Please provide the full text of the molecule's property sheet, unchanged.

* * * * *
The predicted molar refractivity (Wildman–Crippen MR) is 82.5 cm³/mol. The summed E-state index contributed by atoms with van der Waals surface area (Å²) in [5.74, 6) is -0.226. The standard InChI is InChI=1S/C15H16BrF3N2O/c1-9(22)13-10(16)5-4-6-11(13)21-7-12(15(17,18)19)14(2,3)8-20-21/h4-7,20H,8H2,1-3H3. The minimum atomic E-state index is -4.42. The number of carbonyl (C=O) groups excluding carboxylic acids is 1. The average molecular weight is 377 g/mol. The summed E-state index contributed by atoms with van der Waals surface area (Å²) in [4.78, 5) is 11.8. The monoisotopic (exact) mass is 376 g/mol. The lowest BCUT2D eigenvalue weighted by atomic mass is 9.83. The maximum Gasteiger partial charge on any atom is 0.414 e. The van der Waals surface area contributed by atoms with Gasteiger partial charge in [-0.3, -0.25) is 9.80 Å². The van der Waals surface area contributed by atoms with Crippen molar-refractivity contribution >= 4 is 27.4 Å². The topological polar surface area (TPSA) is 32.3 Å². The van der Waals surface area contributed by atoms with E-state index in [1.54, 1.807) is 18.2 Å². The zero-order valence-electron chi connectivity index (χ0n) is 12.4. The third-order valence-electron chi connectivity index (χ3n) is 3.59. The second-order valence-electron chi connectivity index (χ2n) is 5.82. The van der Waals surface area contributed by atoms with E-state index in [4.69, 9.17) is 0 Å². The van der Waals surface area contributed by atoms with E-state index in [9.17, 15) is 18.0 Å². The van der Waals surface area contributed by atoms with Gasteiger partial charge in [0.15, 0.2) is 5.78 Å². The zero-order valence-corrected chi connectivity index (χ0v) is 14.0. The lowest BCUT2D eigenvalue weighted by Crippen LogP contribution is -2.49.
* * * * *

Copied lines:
The predicted molar refractivity (Wildman–Crippen MR) is 82.5 cm³/mol. The summed E-state index contributed by atoms with van der Waals surface area (Å²) in [5.74, 6) is -0.226. The standard InChI is InChI=1S/C15H16BrF3N2O/c1-9(22)13-10(16)5-4-6-11(13)21-7-12(15(17,18)19)14(2,3)8-20-21/h4-7,20H,8H2,1-3H3. The minimum atomic E-state index is -4.42. The number of carbonyl (C=O) groups excluding carboxylic acids is 1. The average molecular weight is 377 g/mol. The summed E-state index contributed by atoms with van der Waals surface area (Å²) in [4.78, 5) is 11.8. The monoisotopic (exact) mass is 376 g/mol. The lowest BCUT2D eigenvalue weighted by atomic mass is 9.83. The maximum Gasteiger partial charge on any atom is 0.414 e. The van der Waals surface area contributed by atoms with Gasteiger partial charge in [-0.3, -0.25) is 9.80 Å². The van der Waals surface area contributed by atoms with Crippen molar-refractivity contribution >= 4 is 27.4 Å². The topological polar surface area (TPSA) is 32.3 Å². The van der Waals surface area contributed by atoms with E-state index in [1.54, 1.807) is 18.2 Å². The zero-order valence-electron chi connectivity index (χ0n) is 12.4. The third-order valence-electron chi connectivity index (χ3n) is 3.59. The second-order valence-electron chi connectivity index (χ2n) is 5.82. The van der Waals surface area contributed by atoms with E-state index in [4.69, 9.17) is 0 Å². The van der Waals surface area contributed by atoms with E-state index in [9.17, 15) is 18.0 Å². The van der Waals surface area contributed by atoms with Gasteiger partial charge in [0.15, 0.2) is 5.78 Å². The zero-order valence-corrected chi connectivity index (χ0v) is 14.0. The lowest BCUT2D eigenvalue weighted by Crippen LogP contribution is -2.49.